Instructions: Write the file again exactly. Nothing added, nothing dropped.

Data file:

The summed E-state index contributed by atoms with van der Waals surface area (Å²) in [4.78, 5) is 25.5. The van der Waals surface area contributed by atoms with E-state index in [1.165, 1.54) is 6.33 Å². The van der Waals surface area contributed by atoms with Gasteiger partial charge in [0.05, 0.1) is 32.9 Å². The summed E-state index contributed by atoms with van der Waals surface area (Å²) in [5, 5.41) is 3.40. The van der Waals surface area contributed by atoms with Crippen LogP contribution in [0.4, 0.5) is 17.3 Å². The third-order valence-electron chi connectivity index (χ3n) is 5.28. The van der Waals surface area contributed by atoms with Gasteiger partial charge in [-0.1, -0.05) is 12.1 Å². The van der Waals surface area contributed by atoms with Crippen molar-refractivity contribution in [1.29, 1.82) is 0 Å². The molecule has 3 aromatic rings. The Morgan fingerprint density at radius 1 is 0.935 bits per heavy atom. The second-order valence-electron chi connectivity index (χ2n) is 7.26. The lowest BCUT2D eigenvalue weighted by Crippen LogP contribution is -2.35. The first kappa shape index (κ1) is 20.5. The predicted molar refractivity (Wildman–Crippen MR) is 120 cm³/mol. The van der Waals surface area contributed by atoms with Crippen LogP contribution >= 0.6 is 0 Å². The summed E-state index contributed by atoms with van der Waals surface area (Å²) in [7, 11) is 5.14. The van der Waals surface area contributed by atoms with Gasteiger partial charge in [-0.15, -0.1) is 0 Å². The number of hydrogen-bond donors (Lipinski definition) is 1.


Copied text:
The summed E-state index contributed by atoms with van der Waals surface area (Å²) in [4.78, 5) is 25.5. The van der Waals surface area contributed by atoms with E-state index in [1.165, 1.54) is 6.33 Å². The van der Waals surface area contributed by atoms with Gasteiger partial charge in [0.05, 0.1) is 32.9 Å². The summed E-state index contributed by atoms with van der Waals surface area (Å²) in [5, 5.41) is 3.40. The van der Waals surface area contributed by atoms with Crippen LogP contribution in [0.4, 0.5) is 17.3 Å². The third-order valence-electron chi connectivity index (χ3n) is 5.28. The van der Waals surface area contributed by atoms with Gasteiger partial charge in [-0.1, -0.05) is 12.1 Å². The van der Waals surface area contributed by atoms with Crippen molar-refractivity contribution in [1.29, 1.82) is 0 Å². The molecule has 3 aromatic rings. The Morgan fingerprint density at radius 1 is 0.935 bits per heavy atom. The second-order valence-electron chi connectivity index (χ2n) is 7.26. The lowest BCUT2D eigenvalue weighted by Crippen LogP contribution is -2.35. The first kappa shape index (κ1) is 20.5. The predicted molar refractivity (Wildman–Crippen MR) is 120 cm³/mol. The van der Waals surface area contributed by atoms with Crippen LogP contribution >= 0.6 is 0 Å². The summed E-state index contributed by atoms with van der Waals surface area (Å²) in [7, 11) is 5.14. The van der Waals surface area contributed by atoms with Gasteiger partial charge in [-0.15, -0.1) is 0 Å². The number of hydrogen-bond donors (Lipinski definition) is 1.